In the reign of King George V the Royal Mint ran out of capacity to strike enough coins for everyday usage, so they contracted out the minting of some Pennies. One of the two Mints they used was the King’s Norton Mint, unlike the Birmingham Mint, the King’s Norton Mint had never struck coins for them before.
They only made pennies for the Mint in 1918 and 1919 and all of these coins carry the ‘KN’ mint mark by the left of the date. Of the two mints, the King’s Norton is by far the most difficult to get.
We have a nice little group of the 1918 issue in Fine condition. Remember these KN Pennies were only ever struck for two years.
It is strange but true; the Royal Mint did not strike a lot of the bronze coins that were issued
in this country. In fact at one point they were using two private mints to strike coins for
them. The Heaton Mint which has a mintmark ‘H’ as on this coin and the Kings Norton Mint
which used a ‘KN’ mintmark. Interesting enough, both private mints have gone out of business.
This Penny is dated 1918, which was during World War I and we guess the Royal Mint had
too many other things on its plate. The mintmark is below Britannia to the left of the date. The
coins on offer are in Fine condition and are rather difficult to find these days.
The Royal Mint didn’t strike this 1918 Penny but the Mint Birmingham Ltd did. Why not
add one to your collection?
In 1919 the Royal Mint issued the last ever Sterling Silver Threepence for circulation. The next year,
1920, they reduced the silver content in our coins from 925 fine silver to 500 fine silver.
King George V was on the Throne and World War I was just over, the economy needed the extra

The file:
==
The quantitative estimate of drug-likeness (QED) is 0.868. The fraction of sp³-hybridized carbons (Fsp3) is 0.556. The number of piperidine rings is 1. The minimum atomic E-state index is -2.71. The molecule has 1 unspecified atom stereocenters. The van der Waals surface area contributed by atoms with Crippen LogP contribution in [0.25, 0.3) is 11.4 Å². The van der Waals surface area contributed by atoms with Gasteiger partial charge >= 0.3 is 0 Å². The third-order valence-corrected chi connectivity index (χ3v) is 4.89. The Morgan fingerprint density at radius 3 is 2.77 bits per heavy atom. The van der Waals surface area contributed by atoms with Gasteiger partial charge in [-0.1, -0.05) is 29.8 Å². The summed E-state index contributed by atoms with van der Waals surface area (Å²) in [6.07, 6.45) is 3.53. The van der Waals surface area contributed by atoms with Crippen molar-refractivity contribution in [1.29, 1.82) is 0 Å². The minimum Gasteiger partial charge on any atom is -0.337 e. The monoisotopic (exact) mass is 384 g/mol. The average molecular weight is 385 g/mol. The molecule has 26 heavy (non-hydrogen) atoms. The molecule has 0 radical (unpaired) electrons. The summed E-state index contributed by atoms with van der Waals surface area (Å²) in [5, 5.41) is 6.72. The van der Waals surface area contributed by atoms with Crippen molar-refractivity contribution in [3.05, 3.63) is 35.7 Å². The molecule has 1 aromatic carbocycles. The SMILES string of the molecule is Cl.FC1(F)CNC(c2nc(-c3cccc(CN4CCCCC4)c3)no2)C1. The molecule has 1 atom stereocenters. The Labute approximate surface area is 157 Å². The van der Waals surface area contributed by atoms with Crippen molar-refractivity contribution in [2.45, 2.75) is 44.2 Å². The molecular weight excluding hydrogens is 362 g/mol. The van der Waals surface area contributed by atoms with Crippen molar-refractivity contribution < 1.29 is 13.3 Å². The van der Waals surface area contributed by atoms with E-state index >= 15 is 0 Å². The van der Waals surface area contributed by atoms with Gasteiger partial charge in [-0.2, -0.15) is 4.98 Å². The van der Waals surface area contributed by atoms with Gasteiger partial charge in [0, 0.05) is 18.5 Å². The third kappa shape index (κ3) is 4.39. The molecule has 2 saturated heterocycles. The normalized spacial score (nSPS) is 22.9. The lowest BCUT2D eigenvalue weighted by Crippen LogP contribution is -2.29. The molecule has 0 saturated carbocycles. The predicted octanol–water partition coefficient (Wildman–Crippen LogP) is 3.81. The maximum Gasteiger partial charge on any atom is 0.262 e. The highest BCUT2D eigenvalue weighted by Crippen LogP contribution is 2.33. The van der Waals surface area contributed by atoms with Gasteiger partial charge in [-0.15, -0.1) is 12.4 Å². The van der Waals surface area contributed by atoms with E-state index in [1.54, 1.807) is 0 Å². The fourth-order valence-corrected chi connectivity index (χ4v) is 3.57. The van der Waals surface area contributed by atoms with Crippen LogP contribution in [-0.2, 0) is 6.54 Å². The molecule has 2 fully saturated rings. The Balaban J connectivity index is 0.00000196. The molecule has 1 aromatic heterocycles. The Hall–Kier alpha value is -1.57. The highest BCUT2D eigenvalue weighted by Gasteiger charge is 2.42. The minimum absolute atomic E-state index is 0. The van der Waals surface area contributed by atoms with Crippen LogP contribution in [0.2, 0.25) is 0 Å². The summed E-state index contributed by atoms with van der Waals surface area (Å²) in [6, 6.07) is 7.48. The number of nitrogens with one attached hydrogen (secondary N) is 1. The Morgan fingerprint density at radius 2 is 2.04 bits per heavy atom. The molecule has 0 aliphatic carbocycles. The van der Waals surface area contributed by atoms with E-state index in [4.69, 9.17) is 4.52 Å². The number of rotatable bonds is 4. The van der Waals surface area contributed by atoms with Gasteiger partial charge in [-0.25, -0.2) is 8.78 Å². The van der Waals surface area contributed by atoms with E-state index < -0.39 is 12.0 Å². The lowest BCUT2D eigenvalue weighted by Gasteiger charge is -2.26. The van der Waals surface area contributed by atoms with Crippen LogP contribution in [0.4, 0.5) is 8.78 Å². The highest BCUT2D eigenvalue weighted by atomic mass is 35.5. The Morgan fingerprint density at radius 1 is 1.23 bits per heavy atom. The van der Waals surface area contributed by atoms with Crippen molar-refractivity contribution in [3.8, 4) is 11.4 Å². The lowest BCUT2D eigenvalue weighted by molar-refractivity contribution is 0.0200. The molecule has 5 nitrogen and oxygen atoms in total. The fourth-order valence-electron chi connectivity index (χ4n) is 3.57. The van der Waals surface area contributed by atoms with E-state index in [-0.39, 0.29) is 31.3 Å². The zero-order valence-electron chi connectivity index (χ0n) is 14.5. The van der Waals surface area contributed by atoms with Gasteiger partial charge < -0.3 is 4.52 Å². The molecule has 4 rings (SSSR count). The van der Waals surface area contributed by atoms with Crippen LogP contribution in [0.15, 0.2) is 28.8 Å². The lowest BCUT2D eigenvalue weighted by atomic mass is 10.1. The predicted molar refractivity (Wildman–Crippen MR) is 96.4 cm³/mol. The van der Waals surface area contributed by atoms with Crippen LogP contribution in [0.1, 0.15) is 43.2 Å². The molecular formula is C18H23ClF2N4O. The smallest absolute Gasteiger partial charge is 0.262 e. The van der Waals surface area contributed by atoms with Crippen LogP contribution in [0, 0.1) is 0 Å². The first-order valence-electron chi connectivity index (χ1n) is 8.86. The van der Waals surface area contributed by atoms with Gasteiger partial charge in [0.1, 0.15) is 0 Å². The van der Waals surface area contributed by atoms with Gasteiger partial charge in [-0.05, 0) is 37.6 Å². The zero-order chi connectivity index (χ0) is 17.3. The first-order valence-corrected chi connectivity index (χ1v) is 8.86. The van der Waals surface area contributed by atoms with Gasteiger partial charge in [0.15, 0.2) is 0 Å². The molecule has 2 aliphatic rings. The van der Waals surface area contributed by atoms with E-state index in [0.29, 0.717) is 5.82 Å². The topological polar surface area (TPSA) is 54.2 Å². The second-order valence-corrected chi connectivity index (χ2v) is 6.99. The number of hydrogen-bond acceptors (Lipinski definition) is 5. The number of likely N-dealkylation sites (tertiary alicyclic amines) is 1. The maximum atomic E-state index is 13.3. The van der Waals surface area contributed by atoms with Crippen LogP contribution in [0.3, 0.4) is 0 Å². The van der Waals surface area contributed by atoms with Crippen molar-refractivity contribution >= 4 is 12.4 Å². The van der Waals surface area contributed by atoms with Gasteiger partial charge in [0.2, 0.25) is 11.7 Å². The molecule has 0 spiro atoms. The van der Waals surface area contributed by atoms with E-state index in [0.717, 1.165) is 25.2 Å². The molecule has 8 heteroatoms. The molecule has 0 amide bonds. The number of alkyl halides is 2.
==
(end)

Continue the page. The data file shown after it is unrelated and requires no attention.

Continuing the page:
income from less silver in our coinage. We can offer the last ever Sterling Silver Threepence in Fine condition
for just £8.50. It shows what inflation does to our money, today there is no silver in our coins just
cupro-nickel and even the smallest coins are only copper plated steel.
This King George V threepence is dated 1916, issued during World War I, and
most importantly, it is struck in Sterling Silver. Our coinage would be struck in
Sterling Silver for just 3 more years.
The coins are in Fine condition and have the bare head portrait of the King on one
side and a crowned ‘3’ on the other. A nice coin to add to your collection and it
is 102 years old.
This George V Sterling Silver threepence was issued in 1914 just at the start of World War
One. Later, in 1920, they reduced the fineness of the silver used in our coinage from 925
(Sterling) to 500 fine or half silver.
This little ‘Joey’ as the threepence was known was the smallest silver coin issued at the
time for circulation. The coins have the bare head of the King on one side and a crowned ‘3’
on the other side. The coins are in Fine condition and are now 104 years old.
This King George V Threepence is dated 1916, issued during World War One and most
importantly is struck in Sterling Silver. Our coinage would be struck in Sterling Silver for
just 3 more years.
The coins are in Fine condition and have the bare head portrait of the King on one side
and a crowned ‘3’ on the other side. A nice coin to add to your collection and it is 102 years